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  6. None of this would be a problem if people didn't fly what they can't afford to replace, take sov they have no way of holding, were more selective in recruiting... or bought a permit.

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    Replies
    1. B4R has little to do with people being depressed over internet spaceships and everything to do with real life depression sometimes brought on my real life events and sometimes just there. Please don't trivialize B4R with New Order or EVE RP.

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    2. @Malcolm Shinhwa I wish I could upvote this! It's really not about EVE as a game. It's about EVE-Gamers trying to help those in our midst who suffer from depression and/or suicidal thoughts. I would love to see this expanded to other on- and offline communities.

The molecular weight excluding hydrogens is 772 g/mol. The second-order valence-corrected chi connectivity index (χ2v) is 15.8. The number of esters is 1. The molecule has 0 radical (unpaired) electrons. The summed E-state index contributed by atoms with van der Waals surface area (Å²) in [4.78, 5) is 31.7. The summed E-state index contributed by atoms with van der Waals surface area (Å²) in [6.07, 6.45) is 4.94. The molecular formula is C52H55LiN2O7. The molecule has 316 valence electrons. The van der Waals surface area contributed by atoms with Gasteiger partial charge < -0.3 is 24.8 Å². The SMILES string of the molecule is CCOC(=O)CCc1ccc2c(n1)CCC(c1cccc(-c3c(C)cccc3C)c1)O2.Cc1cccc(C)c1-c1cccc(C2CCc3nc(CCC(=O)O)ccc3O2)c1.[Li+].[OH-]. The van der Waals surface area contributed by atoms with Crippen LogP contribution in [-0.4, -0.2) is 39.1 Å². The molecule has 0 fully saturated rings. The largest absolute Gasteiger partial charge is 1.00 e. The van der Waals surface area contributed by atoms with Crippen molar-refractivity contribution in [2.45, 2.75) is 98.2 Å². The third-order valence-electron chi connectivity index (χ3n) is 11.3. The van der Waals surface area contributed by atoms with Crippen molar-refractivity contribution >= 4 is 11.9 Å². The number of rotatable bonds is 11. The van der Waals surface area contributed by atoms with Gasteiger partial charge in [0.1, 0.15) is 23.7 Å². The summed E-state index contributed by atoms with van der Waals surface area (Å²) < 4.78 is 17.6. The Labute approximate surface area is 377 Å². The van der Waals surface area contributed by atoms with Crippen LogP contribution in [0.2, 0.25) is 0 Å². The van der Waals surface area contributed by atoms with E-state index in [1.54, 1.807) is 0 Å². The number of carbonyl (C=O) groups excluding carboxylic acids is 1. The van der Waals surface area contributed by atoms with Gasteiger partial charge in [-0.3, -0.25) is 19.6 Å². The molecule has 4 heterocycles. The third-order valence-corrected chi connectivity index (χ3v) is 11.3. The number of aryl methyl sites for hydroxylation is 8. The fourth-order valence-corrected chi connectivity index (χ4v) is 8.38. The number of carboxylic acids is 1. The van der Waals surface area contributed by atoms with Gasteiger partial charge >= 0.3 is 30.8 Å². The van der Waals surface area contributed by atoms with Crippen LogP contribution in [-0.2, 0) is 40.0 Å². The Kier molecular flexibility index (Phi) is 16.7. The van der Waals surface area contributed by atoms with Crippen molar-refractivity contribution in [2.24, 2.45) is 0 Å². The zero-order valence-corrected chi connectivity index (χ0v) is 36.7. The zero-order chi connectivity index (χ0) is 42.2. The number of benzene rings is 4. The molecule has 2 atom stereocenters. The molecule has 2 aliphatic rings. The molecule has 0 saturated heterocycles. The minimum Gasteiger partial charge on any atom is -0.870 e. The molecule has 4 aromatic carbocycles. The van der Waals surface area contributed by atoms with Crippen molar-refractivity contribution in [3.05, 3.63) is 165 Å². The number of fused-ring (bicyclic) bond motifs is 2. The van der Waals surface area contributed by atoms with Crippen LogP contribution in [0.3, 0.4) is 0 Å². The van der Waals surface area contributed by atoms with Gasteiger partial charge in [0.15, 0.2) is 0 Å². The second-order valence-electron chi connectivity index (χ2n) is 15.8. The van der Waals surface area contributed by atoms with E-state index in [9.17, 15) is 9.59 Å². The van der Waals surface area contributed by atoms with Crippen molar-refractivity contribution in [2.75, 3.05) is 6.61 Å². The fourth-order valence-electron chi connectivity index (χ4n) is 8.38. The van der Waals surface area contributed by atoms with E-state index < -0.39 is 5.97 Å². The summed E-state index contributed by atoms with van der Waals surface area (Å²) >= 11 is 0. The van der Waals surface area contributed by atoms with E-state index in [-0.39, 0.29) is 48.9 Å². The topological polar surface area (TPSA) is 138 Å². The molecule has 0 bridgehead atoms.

Delete
  7. Heartwarming video.

    Whuttup Tengu Grib!

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  8. Taking a Zen approach to Eve and accepting it for what it is, not what one wants it to be is a good way to help calm one down. Parole normally get upset when they don't get their way. Admitting that they give up some control over the outcome of their gaming session the moment they log on will help alleviate some of the suffering.

    Yes, depression and suicide is a real thing. I get that. However if not having the desired outcome is enough to send one over the edge, there's probably a long list of potential catalysts (no pun intended) that could also send one over the edge. Don't blame ganking/griefing/etc. for it.